Bamboo and Cork: The Alternative Wood Flooring Products

When most people think of wood flooring, the old tried-and-true standbys like oak, maple and cherry usually come to mind. But bamboo and cork floors are getting a lot of attention nowadays because of their environmentally friendly qualities.

They both come from quick-growing sustainable resources and are available in a variety of colors and patterns. Unlike traditional wood flooring, both products are grown and harvested abroad—Asia for bamboo and Mediterranean countries for cork. The need to transport them long distances add to their overall carbon footprint, but they have other attributes that outweigh their transportation and make them eco-friendly flooring choices.

Bamboo

Bamboo is not actually wood—it’s a grass that reaches maturity in about six years. There are three types of bamboo flooring: vertical grain, horizontal grain and woven. Each provides a distinctive look that ranges from a traditional-looking wood floor to one that displays distinctive bamboo-type markings, such as the knuckles, or growth rings, of the bamboo stalks. Other characteristics include:

  •  Bamboo is stronger than most woods. It is 25 percent harder than oak.
  • While it’s suitable for high-traffic areas, it is not a good choice for moisture-prone spaces, like the bathroom or basement.
  • When purchasing, look for products certified to have low chemical emissions.
  • Bamboo is a sustainable resource, but over-harvesting is a possibility in some areas. Look for bamboo that carries the Forest Stewardship Council label (FSC). FSC is an international organization that monitors and certifies that wood products are harvested using sustainable methods.
  • It is available in plank form. Both glue-down and floating floor click-and- lock application methods are available.
  • Follow the manufacturer’s installation directions, but generally, bamboo can be installed over concrete, wood and vinyl tiles.

Cork

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Cork flooring absorbs sound and is warm to the touch underfoot.

Cork comes from a species of oak that after it grows for about 25 years. Its bark is carefully removed without hurting the tree. New bark is harvested every nine years after that. The cork used in flooring is waste from the cork stopper industry. The product is not only sustainably harvested, but it is a recycled material as well.

Although it may seem like cork flooring is a new product, it has been around since the end of the nineteenth century. Natural cork has a distinctive look that is different from those found on wood flooring. Some products are digitally altered to give the appearance of stone, similar to the technique used on laminate flooring. Other characteristics include:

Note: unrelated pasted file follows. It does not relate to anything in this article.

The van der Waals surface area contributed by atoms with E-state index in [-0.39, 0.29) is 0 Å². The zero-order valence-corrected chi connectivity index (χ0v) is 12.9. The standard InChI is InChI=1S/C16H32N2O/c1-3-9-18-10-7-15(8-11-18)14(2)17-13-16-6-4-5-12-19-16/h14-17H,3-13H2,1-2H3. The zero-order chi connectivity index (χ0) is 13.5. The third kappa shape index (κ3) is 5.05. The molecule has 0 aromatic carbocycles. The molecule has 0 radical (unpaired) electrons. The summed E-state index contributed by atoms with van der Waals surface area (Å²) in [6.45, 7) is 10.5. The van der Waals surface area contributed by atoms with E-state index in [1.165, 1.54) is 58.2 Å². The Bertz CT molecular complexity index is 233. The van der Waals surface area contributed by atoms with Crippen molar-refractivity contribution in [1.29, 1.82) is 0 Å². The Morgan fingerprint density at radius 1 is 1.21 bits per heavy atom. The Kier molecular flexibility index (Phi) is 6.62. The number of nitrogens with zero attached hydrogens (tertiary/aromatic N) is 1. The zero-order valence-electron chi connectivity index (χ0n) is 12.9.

• Cork floors have some “give” to them, making them comfortable to stand and walk on. The material is composed of cells that spring back after impact.
  • The material can be used throughout the house, but kitchens are the most popular applications. Avoid wet areas.
  • Cork flooring absorbs sound and resists mildew. It is warmer to the touch than other flooring products.
  • When purchasing, look for products certified to have low chemical emissions.
  • The flooring is available in both tiles—12 and 24-inch squares—and planks.
  • Both glue-down and floating floor click-and-lock applications are available.
  • Follow the manufacturer’s directions, but, generally, cork flooring can be installed over concrete, wood subfloors and tile.

When it comes time for new flooring, both bamboo and cork flooring are good eco-friendly options.

Fran Donegan is a longtime DIY author who also writes for The Home Depot. He covers a variety of topics, including the best eco-friendly hardwood flooring options and how to build a home with sustainable materials. To see more ideas on green hardwood options, click here.

44 comments

Lisa M
Lisa M4 months ago

Noted.

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Lisa M
Lisa M4 months ago

Noted.

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Bill Eagle
Bill Eagle5 months ago

Cool floors.

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Glennis W
Glennis W5 months ago

Would be nice and cool in the summer months Different Thank you for caring and sharing

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Glennis W
Glennis W5 months ago

Great information and advice Thank you for caring and sharing

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Glennis W
Glennis W5 months ago

Very interesting article Thank you for caring and sharing

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Camilla V
Camilla Vaga5 months ago

noted

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heather g
heather g5 months ago

I hardly think cork is comparable to bamboo. The latter grows almost like a weed. Cork Oaks do not.

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Danuta W
Danuta W5 months ago

Thanks for sharing

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Margie F
Margie FOURIE5 months ago

If/when I need to replace the floors, it would be with bamboo. A cork bedroom floor would be heavenly.

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